I want to free up some space by deleting redundant files within many subdirectories. However I always want to retain the last file of a file stem. For example I have an assortment (next to other files that should not be touched) similar to this:

FILE_1-1 FILE_1-2 FILE_1-3 FILE_2-1 FILE_2-2

within a whole bunch of branching subdirectories. I want to keep FILE_2-2 in this instance, but in another folder it would be FILE_3-1 or whatever. Always the last file. I know how to get rid of all of them using the find command which traverses the subdirectories nicely:

find . -name "FILE_*" -type f -delete

How can I exclude the last FILE_* within each directory where removal happens using the find command? Googling (https://www.unix.com/shell-programming-and-scripting/36639-find-remove-all-but-latest-file.html) turned up the following:

ls -1 FILE_* | sort -r | tail +2 | xargs -i rm {}

But this command does not work with branching directories, does it?

  • to make matters worse, you'll also need to worry about the sort functionality if you have more than one digit in the sequence. FILE_1-10 comes lexicographically before FILE_1-2 . Padding with zeros (eg FILE_1-002 ) would make numeric and lexicographic order consistent. – Daniel Farrell Sep 27 at 15:04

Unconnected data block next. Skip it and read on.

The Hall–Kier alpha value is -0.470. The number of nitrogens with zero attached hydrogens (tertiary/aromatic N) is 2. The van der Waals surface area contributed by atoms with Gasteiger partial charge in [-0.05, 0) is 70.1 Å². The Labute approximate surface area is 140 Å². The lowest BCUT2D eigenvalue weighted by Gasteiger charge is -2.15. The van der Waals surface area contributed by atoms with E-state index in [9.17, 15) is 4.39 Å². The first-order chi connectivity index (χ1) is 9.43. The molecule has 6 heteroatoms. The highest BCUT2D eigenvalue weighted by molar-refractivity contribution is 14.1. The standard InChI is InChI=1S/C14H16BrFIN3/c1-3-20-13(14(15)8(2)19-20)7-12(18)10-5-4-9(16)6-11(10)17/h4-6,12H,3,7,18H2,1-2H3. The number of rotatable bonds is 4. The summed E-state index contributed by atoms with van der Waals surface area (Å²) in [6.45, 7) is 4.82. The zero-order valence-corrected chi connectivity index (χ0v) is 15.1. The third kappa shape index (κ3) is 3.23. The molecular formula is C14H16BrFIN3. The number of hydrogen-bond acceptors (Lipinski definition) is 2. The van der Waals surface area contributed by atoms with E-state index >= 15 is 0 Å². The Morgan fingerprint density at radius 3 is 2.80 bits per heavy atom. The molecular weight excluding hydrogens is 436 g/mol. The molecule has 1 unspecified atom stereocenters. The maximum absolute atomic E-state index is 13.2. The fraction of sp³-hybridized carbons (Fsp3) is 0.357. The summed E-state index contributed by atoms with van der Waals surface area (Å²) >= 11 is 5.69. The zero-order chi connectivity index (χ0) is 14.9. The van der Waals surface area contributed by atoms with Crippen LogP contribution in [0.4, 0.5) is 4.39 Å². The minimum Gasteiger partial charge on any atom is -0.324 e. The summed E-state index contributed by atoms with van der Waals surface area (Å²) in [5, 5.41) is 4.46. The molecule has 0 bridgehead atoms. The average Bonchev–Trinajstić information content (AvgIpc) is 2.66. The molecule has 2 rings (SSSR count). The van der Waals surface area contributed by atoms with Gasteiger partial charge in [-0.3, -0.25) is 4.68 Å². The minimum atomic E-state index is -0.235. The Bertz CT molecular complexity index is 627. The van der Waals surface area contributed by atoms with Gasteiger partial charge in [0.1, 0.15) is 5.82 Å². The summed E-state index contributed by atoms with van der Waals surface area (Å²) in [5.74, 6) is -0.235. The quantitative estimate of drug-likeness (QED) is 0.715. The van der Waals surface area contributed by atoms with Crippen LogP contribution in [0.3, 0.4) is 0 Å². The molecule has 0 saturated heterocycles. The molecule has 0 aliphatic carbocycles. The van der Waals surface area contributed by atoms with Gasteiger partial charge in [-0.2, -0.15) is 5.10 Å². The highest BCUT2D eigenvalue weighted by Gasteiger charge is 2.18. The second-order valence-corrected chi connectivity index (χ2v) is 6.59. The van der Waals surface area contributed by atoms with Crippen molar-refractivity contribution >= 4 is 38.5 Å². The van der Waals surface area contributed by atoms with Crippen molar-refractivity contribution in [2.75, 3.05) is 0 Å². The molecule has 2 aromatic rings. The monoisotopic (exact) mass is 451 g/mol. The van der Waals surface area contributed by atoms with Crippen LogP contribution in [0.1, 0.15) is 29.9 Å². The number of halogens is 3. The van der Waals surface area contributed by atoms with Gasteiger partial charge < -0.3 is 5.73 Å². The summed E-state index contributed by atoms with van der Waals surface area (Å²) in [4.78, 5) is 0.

• For a general answer, yes. In my case the highest number is fortunately FILE_3-5. I hope this helps to keep it simple. – And Sep 27 at 15:07
  • You mention branching subdirectories, but they need to be considered when finding "the last file", or is the "last file" the one in each separate subdirectory? – Jeff Schaller Sep 27 at 16:13
  • There's a slight inconsistency; your example command shows ls ... FILE_*.txt while your sample filenames do not end in .txt – Jeff Schaller Sep 27 at 16:16
  • You are correct, I edited that out. And It's always the last file within each separate subdirectory. – And Sep 30 at 8:01

In a directory you can find the "stems" with:

ls * | sed -r 's/[0-9]+$//' | sort | uniq

For each stem you can list all files with the last with:

ls  FILE_1-* | head -n -1

Or if you want to keep the most recent:

ls -rt FILE_1-* | head -n -1

Both commands can be followed by | xargs rm to delete their output

Put all that in a short script(*) and run:

find . -type d -exec {the_script} {} \;

(*) the short script would look like:

#! /bin/bash
cd "$1"  # takes the directory as a parameter
for stem in $(ls FILE* | sed -r 's/[0-9]+$//' | sort | uniq)
    ls -rt ${stem}* | head -n -1 | xargs echo rm 

Of course test thoroughly and replace echo rm by just rm when you are confident that it will erase the right files.

  • I put the first and the third line into the script and then executed the last line and I'm getting the error find: ‘{the_script}’: No such file or directory. I put the script into the parent folder where I am executing the find command. What do I do wrong? – And Sep 30 at 10:24
  • {the script} is of course a place holder for your actual script name. Note that your script is also assumed to loop over the stems: line 3 is executed once for each stem found with line 1. – xenoid Sep 30 at 11:17
  • Added sample script, use at your own risk. – xenoid Sep 30 at 11:40

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